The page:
CN: discussion of abuse, kidnapping, and rape
As Lucha Underground struggles to reach female demographics, despite positioning itself as modern, progressive, egalitarian wrestling, are critics suggesting that its intergender wrestling is turning off women failing to see the forest for the trees?
Dave on the board: "The audience for Lucha Underground this past Wednesday averaged 49 years old and 95% were male." Yikes!
— Keith Harris (@glasgowkjh) February 7, 2016
When we engage with any kind of media: books, films, or wrestling, we identify with the idea of the protagonist. We want them to be basically good —with nuanced, identifiable vulnerabilities, and character depth. We want to follow their triumphs and share their defeats.
The only unambiguous babyface female character in Lucha Underground is dynamic masked luchadora, Sexy Star.
In Sexy Star’s debut vignette for Lucha Underground, Sexy Star explained that she came “from a world of abuse; even contemplated suicide.” She elaborates that finding Lucha Libre, donning a mask, saved her life. Then she explains that she fights for every girl who no longer needs to be afraid. Immediately, Sexy Star is positioned as a hero for the underdog, for girls who have had fear and pain in their lives — who have struggled to survive.
Shortly afterward, Sexy Star would lose her debut match on Lucha Underground, against Son of Havoc.
On July 15th, two weeks prior to the Ultima Lucha double show season-finale, Sexy Star wrestled long-time creepy super-fan character Marty “The Moth” Martinez. She hits Marty with a La Mistica; locks in the Fujiwara armbar, and retains her Aztec Medallion. At the end of Ultima Lucha, we are shown that the hitherto unsettling but relatively harmless Marty—presumably flush with a desire for revenge—has kidnapped Sexy Star, and is holding her hostage in a disturbing extended-metaphor moth prison. Our “strong, sexy” female hero, our shot at a female protagonist, ends the season in bondage.
What does this teach the viewer about Sexy Star? Once an abuse survivor, always an abuse survivor? That women are always victims? Kidnapping, abusing, and raping female characters is a cheap way for media to try to get their male audience to build empathy with them, and has been massively criticised in other media. In 2012’s Tomb Raider videogame, featuring female protagonist Lara Croft, developers said “we don’t really expect players to project themselves on to Lara; we think they’ll want to protect her,” a stance that was used to defend the rape scene included in her backstory. This inherent implication that women don’t have their own agency—that they are “object”, never “subject—is an attitude that seeps into comics, literature, film, advertising… and now we’re seeing a particularly egregious example, here in Lucha Underground.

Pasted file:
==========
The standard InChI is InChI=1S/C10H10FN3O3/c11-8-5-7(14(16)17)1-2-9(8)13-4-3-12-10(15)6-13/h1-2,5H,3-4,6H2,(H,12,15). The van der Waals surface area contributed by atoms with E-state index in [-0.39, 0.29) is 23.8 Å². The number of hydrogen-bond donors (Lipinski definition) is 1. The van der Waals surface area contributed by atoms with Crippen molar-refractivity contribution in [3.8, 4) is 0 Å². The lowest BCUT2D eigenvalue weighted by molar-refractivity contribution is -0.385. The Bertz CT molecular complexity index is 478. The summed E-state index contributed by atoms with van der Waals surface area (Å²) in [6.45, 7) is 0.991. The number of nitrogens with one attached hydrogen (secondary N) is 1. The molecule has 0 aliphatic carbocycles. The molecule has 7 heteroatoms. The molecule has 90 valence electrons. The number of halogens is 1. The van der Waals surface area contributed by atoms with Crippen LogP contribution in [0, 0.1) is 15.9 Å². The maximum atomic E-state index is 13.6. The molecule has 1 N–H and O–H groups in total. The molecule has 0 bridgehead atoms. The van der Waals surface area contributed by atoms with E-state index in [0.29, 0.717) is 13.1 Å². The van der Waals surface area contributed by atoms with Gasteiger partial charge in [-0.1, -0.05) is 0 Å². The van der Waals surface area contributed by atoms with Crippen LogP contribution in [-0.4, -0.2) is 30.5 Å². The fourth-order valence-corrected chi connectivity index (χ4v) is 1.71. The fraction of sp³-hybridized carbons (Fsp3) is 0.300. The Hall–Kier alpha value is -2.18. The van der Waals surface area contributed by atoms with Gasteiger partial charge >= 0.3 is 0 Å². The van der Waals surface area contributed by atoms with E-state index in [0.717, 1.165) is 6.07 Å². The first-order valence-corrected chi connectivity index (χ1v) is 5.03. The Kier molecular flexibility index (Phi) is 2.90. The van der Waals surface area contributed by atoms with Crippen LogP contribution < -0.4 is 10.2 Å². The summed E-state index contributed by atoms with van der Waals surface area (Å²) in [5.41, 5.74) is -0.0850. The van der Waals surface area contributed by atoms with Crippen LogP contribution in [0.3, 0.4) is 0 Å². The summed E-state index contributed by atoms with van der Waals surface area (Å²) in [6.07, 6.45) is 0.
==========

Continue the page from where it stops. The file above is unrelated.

Female viewers don’t see a woman kidnapped and held hostage as empowering or as something they want to identify with, especially when she’s portrayed as having little or no influence over the situation. This is just another male power fantasy, where men are the arbiters of of violence, the saviours, the decision-makers, the protagonists and the antagonists. To introduce a woman as an abuse survivor and then have her kidnapped and abused again is an incredibly irresponsible plotline with insidious sexist implications—most of all, it’s failed to consider the millions of women internationally for whom abuse and fear at the hands of men is a daily occurrence.
Two weeks into Lucha Underground Season 2 and Star is still there: helpless, and now with new, more disturbing paraphernalia. The camera lingers pornographically on a leather belt on the dresser by Star’s shackled body. She’s covered in bruises; dirty and grimy; terrified and sobbing. Marty reaches his fingertip out to touch Star’s breast; she flinches and gasps. The implications here are, of course, darker than what they show explicitly.
If (hopefully, when) Sexy Star breaks free and manages to overcome her captor, how does this help women viewers or female characters in media in general? All it’s shown is that they only have one plotline that authors can write for a “strong female character”—only one struggle for them to overcome—and that’s the real life, horrifying struggle that women face every day: to be abused and tortured by men in their life. While men on Lucha Underground face obstacles like corrupt authority figures; complicated friendship allegiances and issues of honour; big scary spooky cannibalistic monsters; and Angelico’s terrible fashion choices– we are shown that the story for women is the same that it’s always been. That doesn’t feel an awful lot like escapist entertainment. And it certainly doesn’t feel progressive.